NRL’s single-component polysiloxane topcoats were formulated by mixing the novel moisture-curable polymers with pigments, solvents, fillers, and additives to generate formulations with different levels of VOCs, viscosities, dry times, and gloss finishes.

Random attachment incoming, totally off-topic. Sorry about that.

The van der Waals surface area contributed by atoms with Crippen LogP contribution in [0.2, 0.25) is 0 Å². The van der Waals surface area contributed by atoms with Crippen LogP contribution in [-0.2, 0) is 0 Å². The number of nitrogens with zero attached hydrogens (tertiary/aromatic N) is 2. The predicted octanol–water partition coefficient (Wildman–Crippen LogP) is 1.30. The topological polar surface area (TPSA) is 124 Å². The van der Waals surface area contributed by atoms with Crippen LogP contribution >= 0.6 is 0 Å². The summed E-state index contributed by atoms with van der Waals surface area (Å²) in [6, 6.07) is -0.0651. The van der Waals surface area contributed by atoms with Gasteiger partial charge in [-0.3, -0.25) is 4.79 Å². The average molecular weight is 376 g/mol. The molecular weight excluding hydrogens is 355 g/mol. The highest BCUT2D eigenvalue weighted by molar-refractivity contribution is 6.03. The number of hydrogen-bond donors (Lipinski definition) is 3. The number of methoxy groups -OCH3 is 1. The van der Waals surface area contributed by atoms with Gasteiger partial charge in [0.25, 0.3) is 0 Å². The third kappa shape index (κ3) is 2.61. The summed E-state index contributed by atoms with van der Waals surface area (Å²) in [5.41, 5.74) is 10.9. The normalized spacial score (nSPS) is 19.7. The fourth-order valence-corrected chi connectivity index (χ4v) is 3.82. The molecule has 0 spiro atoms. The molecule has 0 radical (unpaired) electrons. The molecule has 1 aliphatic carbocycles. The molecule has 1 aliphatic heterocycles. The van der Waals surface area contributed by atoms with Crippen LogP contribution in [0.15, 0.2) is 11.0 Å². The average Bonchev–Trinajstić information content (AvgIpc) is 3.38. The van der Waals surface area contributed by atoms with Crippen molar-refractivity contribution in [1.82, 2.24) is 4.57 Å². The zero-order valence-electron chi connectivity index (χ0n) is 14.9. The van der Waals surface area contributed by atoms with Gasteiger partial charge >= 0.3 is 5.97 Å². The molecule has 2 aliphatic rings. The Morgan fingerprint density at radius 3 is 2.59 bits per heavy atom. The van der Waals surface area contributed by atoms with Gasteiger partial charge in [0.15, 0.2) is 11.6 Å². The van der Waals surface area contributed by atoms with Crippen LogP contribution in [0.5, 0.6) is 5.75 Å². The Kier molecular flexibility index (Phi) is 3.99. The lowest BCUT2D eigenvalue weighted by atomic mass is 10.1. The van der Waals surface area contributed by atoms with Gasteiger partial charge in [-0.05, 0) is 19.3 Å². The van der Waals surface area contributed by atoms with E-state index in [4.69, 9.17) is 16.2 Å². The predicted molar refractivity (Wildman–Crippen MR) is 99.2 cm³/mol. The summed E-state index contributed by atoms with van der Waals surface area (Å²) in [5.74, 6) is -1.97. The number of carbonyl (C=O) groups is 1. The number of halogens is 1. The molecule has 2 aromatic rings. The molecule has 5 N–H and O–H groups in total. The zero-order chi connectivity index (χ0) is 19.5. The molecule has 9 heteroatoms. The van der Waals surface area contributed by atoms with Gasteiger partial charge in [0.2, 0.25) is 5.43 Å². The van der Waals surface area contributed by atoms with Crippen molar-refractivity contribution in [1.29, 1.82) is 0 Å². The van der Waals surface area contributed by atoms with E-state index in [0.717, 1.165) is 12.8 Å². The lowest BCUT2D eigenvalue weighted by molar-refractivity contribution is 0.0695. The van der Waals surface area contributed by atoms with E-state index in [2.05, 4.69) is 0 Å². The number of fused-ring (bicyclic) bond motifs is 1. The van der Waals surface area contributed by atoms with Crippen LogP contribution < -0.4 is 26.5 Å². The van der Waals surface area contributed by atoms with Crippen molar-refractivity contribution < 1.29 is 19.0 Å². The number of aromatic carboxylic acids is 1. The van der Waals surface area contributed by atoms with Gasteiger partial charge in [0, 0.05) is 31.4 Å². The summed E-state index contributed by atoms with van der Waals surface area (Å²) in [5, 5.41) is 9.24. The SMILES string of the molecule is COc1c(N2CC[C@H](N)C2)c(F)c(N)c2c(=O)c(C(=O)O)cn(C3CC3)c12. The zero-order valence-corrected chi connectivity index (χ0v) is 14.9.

The 1K polysiloxane topcoat for Navy surface ships was formulated as a haze gray (FED-STD-595 #26270) color, was <250 g/l of VOCs and free of hazardous air pollutants (HAPs), and cured to a semi-gloss (i.e., 45-60 gloss units at 60°) finish. This coating was roll-applied or drawn-down to achieve 2–4 mils of dry film thickness (DFT), then allowed to cure at ambient conditions (72°F, 50–60% RH) for 14 days before testing to MIL-PRF-24635E, Type V (high-durability coating), Class 2 (semi-gloss), Grade B (low-solar-absorbance) requirements. The majority of testing was performed over MIL-DTL-24441 and MIL-PRF-23236D epoxy primers on 6 x 12 x 1/8 in. blasted cold rolled steel panels, whereas flexibility testing was conducted over sanded 3 x 6 x 0.025 in. 3003 H14 aluminum panels. Atmospheric Exposure (i.e., outdoor) testing was conducted in Key West, FL. Qualified LSA silicone alkyds and 2K LSA polysiloxanes were applied at similar DFTs for comparative testing. Multiple gallons of the haze gray 1K polysiloxane were batched by a coating manufacturer for demonstrations on active surface ships in Norfolk, VA and San Diego, CA.